The best things about family summers: no homework and the nights go on forever. Come July you won't be mowing the lawn anymore, and there'll be plenty of time to chase fireflies together, shoot free throws to win an ice cream prize, and jump through the sprinkler.
The summer calendar doesn't have to be all blocked out. It sure seems that some of our best times are the unscripted, spontaneous ones. Off the clock, family fun happens: finding the juiciest tomato, checking out Kids Night Out at ADF, filling the blueberry buckets, taking a trip to Pullen Park, having picnics on the rocks and banks of the Eno, bringing home a huge stack of books from the library, exploring a new playground or a forgotten park, or just walking down the road to drop in on a neighbor to see their garden.
Over the summers, we've made the most of sometimes curious circumstances. Deep in the woods, a favorite oak tree blew down during a hurricane. We hauled out chairs, a rope swing and some planks, and made a cool closer-to-ground-level tree house.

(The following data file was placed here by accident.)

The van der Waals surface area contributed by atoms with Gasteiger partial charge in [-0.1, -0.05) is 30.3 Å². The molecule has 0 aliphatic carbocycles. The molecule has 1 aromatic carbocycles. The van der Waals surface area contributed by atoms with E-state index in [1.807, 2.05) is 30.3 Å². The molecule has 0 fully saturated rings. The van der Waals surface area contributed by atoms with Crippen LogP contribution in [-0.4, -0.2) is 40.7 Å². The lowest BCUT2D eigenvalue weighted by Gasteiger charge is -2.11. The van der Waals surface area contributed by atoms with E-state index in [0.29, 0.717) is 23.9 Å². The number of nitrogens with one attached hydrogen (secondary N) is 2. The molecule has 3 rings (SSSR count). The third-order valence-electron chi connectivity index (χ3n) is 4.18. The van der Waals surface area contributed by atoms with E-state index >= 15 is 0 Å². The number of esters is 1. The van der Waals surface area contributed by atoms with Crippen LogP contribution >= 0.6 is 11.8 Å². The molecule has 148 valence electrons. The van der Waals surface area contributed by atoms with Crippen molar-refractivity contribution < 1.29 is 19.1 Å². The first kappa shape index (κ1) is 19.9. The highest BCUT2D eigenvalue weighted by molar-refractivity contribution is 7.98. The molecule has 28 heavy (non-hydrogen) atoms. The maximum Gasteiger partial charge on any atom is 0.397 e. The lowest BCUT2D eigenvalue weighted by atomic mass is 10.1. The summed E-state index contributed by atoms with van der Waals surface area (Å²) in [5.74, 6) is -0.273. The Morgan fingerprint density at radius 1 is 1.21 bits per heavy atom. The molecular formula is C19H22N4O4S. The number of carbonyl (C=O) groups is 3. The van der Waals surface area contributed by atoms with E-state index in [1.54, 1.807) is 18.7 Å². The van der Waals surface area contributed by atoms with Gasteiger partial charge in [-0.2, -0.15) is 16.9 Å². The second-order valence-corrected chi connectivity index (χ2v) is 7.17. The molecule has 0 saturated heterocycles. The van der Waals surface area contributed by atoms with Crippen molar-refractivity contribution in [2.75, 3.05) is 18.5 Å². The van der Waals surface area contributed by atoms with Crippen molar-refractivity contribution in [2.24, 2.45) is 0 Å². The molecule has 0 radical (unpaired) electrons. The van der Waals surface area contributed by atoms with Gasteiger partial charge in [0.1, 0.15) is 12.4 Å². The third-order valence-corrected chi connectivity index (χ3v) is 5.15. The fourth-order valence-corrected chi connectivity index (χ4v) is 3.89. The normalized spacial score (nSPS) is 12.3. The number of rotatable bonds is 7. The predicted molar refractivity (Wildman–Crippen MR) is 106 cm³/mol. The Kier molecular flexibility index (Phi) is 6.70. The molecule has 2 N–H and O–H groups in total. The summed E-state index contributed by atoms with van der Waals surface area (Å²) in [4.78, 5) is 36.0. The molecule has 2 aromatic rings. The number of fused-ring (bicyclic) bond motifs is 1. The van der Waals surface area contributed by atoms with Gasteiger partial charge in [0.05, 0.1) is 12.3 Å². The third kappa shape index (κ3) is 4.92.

I used to secretly root for losing electricity during the summer storms. It was always so much fun to grab the quilts, books, candles and flashlights and set up a base camp in the living room, invite the dogs in and weather the winds and rain all roly-poly together.
Here are some favorite family snapshots from summertimes, when the time was right:
Perseids in a pickup
The August night sky is always charged, usually with fast-moving thunderstorms. In the middle of the month, on a clear night, if the moon isn't too full, meteors fly through the Northern sky. It's a silent, spectacular show. When they were little, just before bedtime, bundled in pajamas, the kids would pile into the back of the pickup. We would load in a mattress, sleeping bags, pillows and blankets. This was in the magical time of stuffed animals, so Bena and Big Bunny were there, too. And the dogs, knowing something was up, would get a free ride to the North Field. (Twenty years earlier, with a tribe of friends, my wife and I had made similar visits to this wide-open space to watch for Comet Kohoutek.)
On a cloudless evening, the night sky is huge. With our backs to the city lights, we would ooh and aah at the dozens of meteor sightings. Just when we were all yawning, one child would see another, and another.
This summer, the Perseids meteor shower peaks just before dawn on Saturday, Aug. 12.
Alltel you a story